I’ve always been a bit of a “personal growth junkie.” It’s what draws me to the work of coaching. And of course, I have a coach. He constantly invites me into a larger, more powerful version of myself. He challenges the ways I limit myself. Coaching helps me live more fully into my potential. All great, right?
That’s the light side of personal growth, the pretty part of the journey. It’s what makes coaching or workshops worth the investment of our time and money.
Then there’s the dark side. Not bad or evil, just messy and not so much fun. And yet hugely important in the process of growth and development. I’ve been having one of those dark side experiences this summer. I’m sharing it with you here with the hope that it may support you on your journey.
Here’s the “before” description of the aspect of me that’s central to this story.
- Self-proclaimed “control freak”
- Set a goal and “power through” to get it done
- Generally, don’t ask for help
- Limit my sense of what’s possible by what I see myself as capable of doing on my own
It’s served me well up to this point. I’ve gotten a lot done, met a lot of my goals.
Now enter the messy part. Richard Strozzi calls this “disorganizing” – when we release some old ways of thinking and being. Small disorganizing experiences may pass almost unnoticed. Big ones can be messy and hard. In decades of doing my own personal growth work, I’ve had lots of disorganizing experiences of all sizes. This one was “super-sized.”
The front edge of this disorganizing experience did pass almost without notice. I allowed myself to engage with a goal that was way too big for my old mindset. I really connected to my deep commitment to developing a new generation of leaders who can make the world better for all of us. I just thought of this as tuning in to what mattered to me, not as inviting some huge disruption in my inner world.
Then I hit a wall with the “power through it” approach. As I pushed myself harder and harder, my old ways of thinking and being got more and more frustrating. Then the disorganizing really got underway. It seemed like suddenly nothing made sense the way I was used to things making sense. At a very basic level, my way of being in the world stopped working for me. Yikes!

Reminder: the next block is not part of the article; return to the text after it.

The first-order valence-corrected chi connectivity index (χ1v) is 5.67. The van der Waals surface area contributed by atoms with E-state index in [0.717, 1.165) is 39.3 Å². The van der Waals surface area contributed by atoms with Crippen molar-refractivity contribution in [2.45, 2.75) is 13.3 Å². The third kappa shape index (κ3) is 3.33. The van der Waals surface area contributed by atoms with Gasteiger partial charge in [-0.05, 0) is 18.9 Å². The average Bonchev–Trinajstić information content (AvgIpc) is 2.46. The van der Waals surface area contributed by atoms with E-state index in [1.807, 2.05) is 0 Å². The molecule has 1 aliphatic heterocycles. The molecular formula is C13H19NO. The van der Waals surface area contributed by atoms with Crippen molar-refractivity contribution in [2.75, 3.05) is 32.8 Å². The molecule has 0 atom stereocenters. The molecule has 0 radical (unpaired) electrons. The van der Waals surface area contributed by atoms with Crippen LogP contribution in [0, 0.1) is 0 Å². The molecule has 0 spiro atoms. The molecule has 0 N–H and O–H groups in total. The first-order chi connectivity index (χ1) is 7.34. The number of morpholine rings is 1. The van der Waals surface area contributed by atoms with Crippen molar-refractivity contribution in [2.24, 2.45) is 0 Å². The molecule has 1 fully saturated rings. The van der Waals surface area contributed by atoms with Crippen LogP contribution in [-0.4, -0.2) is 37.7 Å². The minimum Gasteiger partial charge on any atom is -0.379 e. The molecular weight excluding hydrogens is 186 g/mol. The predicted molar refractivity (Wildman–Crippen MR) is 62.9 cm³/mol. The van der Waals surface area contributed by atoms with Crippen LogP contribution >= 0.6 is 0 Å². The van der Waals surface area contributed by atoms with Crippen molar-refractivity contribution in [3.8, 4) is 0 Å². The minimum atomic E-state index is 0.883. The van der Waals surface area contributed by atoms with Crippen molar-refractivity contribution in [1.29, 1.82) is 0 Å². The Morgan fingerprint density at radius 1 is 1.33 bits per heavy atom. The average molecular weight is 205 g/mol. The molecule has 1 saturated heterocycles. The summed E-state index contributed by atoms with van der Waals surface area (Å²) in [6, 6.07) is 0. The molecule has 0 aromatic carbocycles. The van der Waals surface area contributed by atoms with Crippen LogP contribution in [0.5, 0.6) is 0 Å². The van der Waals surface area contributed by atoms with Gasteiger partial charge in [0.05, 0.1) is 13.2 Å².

Kinda stinks. It was painful, disorienting and frustrating. In the midst of all that, my coach kept reminding me that this is the work of transformation. Part of me said, “So what? I’m going back to my old self!” and part of me really wanted to see it through.
When I have hit these disorganizing experiences before, my unconscious perception has been that I was encountering some broken aspect of myself and that this might be an opportunity to fix what was broken. In this frame, the disorganizing experience is something unpleasant to be tolerated in service of being less broken.
In the midst of this disorganizing experience, I had a conversation with my amazing friend, Melissa. I came to see that disorganizing is a beautiful and luminous space where the constraints of how I knew myself before have been released enough for that version of me to make contact with parts of myself that I have not yet lived into. In this luminous space, the past meets the future in a world of infinite potential. I deeply felt the truth of this. And so I stayed with it.
After a couple of months of that messy stuff, I’ve now begun to emerge on the other side into the “re-organizing” experience. The disorganizing made space for me to be more intentional about the thoughts, beliefs, habits and ways of being that I organize around. I’m choosing more allowing and less pushing, more interdependence and less isolation, more possibility and fewer constraints. All in service of what matters to me, my big commitment of developing the leadership the world needs.
Why am I telling you all this?
Because my hope for you (for all of us) is that we are willing to experience this messier “dark side” of growing ourselves in service of what matters most to us. That we open ourselves to the possibility of growth and transformation so that we can move ever closer to the beautiful, loving beings we are born to be, doing the work in the world that we care most about. And the journey to that isn’t always light and fun. But it’s worth it!